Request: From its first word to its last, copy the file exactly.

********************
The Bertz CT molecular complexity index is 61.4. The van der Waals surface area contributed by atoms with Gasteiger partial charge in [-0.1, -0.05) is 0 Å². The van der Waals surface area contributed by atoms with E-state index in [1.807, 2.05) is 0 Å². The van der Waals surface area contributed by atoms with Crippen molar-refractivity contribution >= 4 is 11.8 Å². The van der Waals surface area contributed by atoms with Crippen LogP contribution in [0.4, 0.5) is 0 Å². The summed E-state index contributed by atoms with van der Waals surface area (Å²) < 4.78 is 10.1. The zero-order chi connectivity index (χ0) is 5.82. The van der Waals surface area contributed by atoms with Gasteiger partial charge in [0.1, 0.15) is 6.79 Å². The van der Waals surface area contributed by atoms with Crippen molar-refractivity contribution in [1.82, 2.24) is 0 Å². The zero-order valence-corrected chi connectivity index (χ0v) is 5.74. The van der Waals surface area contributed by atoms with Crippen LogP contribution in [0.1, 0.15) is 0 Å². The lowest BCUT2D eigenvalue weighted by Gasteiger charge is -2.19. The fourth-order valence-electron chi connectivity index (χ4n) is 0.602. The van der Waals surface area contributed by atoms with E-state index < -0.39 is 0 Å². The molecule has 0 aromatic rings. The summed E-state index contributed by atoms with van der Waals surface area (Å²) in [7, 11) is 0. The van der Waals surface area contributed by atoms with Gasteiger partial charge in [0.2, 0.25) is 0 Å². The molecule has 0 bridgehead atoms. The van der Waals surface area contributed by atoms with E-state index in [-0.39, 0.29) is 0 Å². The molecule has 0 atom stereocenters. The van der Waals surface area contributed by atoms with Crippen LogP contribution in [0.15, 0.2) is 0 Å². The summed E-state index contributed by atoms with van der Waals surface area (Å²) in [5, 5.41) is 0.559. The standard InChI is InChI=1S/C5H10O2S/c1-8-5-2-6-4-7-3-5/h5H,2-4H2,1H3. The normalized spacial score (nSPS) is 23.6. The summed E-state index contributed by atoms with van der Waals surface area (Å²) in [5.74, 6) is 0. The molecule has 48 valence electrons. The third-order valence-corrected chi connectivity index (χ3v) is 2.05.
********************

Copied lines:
The Bertz CT molecular complexity index is 61.4. The van der Waals surface area contributed by atoms with Gasteiger partial charge in [-0.1, -0.05) is 0 Å². The van der Waals surface area contributed by atoms with E-state index in [1.807, 2.05) is 0 Å². The van der Waals surface area contributed by atoms with Crippen molar-refractivity contribution >= 4 is 11.8 Å². The van der Waals surface area contributed by atoms with Crippen LogP contribution in [0.4, 0.5) is 0 Å². The summed E-state index contributed by atoms with van der Waals surface area (Å²) < 4.78 is 10.1. The zero-order chi connectivity index (χ0) is 5.82. The van der Waals surface area contributed by atoms with Gasteiger partial charge in [0.1, 0.15) is 6.79 Å². The van der Waals surface area contributed by atoms with Crippen molar-refractivity contribution in [1.82, 2.24) is 0 Å². The zero-order valence-corrected chi connectivity index (χ0v) is 5.74. The van der Waals surface area contributed by atoms with Crippen LogP contribution in [0.1, 0.15) is 0 Å². The lowest BCUT2D eigenvalue weighted by Gasteiger charge is -2.19. The fourth-order valence-electron chi connectivity index (χ4n) is 0.602. The van der Waals surface area contributed by atoms with E-state index < -0.39 is 0 Å². The molecule has 0 aromatic rings. The summed E-state index contributed by atoms with van der Waals surface area (Å²) in [7, 11) is 0. The van der Waals surface area contributed by atoms with Gasteiger partial charge in [0.2, 0.25) is 0 Å². The molecule has 0 bridgehead atoms. The van der Waals surface area contributed by atoms with E-state index in [-0.39, 0.29) is 0 Å². The molecule has 0 atom stereocenters. The van der Waals surface area contributed by atoms with Crippen LogP contribution in [0.15, 0.2) is 0 Å². The summed E-state index contributed by atoms with van der Waals surface area (Å²) in [5, 5.41) is 0.559. The standard InChI is InChI=1S/C5H10O2S/c1-8-5-2-6-4-7-3-5/h5H,2-4H2,1H3. The normalized spacial score (nSPS) is 23.6. The summed E-state index contributed by atoms with van der Waals surface area (Å²) in [5.74, 6) is 0. The molecule has 48 valence electrons. The third-order valence-corrected chi connectivity index (χ3v) is 2.05.